To the fostering friendship of the Unwins, Lady Hesketh, Lady Austen, and a few other friends, Cowper owed nearly all the happiness allowed to his shattered life. Yet, in his helplessness, he was able largely to affect the literature of his country, and consequently its moral and social well-being; nor is it unlikely that the beneficial influence exercised by him may be felt for centuries. More than any one else, except perhaps Burns, he contributed to bring back English poetry from convention to nature, and from French models to a renewed admiration for the great olden poets of native growth. In Burns and in Cowper the love of nature was equally marked; but in all beside there was little affinity between them. Where the former was weak, the latter was strong; and so largely do Cowper's works belong to the meditative class, that but for the moral wisdom of the poet, and the purity of his cheerless but blameless life, his poetry would have had little merit or interest. His works are a joint bequest from his genius and his virtues. In his descriptions of scenery, Cowper is always truthful; though his delineations belong to the minute, not the sublime order. His meditative vein is rich in the true wisdom of the heart; and, notwithstanding the aberrations by which his mind was so long clouded, it is for nothing more remarkable than its complete sanity of tone and absence of morbidness, or false enthusiasm. Perhaps Cowper's highest merit is his pathos. Of this quality beautiful specimens are left to us in his lines “ on his mother's picture,” and in those addressed “ to Mary." In the last his aged friend Mrs. Unwin, then dying, is commemorated with a pious tenderness. It may be called the love-song of old age.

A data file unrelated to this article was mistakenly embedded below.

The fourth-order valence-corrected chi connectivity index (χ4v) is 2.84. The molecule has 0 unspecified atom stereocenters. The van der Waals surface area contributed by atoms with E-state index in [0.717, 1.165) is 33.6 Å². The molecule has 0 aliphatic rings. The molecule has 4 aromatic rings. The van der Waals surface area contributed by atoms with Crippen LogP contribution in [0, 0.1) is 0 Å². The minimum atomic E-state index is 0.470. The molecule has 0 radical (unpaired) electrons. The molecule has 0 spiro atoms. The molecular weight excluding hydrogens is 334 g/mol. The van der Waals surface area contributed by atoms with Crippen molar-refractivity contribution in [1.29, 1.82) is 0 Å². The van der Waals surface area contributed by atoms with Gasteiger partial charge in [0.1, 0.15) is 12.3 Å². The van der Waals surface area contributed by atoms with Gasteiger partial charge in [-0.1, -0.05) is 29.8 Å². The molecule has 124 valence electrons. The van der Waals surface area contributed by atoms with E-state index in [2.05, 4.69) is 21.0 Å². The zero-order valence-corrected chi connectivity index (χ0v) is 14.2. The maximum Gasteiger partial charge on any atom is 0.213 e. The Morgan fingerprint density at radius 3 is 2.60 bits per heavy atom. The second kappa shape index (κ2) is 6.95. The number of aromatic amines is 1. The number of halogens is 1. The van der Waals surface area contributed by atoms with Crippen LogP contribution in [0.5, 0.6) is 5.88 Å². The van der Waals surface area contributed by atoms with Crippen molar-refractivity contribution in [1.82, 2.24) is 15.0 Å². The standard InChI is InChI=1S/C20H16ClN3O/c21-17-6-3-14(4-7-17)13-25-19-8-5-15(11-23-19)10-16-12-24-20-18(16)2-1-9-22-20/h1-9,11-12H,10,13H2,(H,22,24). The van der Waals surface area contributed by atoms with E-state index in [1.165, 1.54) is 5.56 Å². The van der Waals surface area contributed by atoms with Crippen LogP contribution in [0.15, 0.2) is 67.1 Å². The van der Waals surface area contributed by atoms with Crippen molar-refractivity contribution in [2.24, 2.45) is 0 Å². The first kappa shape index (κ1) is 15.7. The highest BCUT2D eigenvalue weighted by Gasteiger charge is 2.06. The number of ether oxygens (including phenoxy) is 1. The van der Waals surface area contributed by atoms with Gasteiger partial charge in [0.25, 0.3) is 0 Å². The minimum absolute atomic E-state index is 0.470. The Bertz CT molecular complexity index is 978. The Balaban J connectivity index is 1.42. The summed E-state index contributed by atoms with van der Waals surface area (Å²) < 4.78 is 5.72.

A WINTER WALK.

The night was winter in his roughest mood;
The morning sharp and clear.

But now at noon,
Upon the southern side of the slant hills,
And where the woods fence off the northern blast,
The season smiles, resigning all its rage,
And has the warmth of May. The vault is blue
Without a cloud, and white without a speck
The dazzling splendour of the scene below.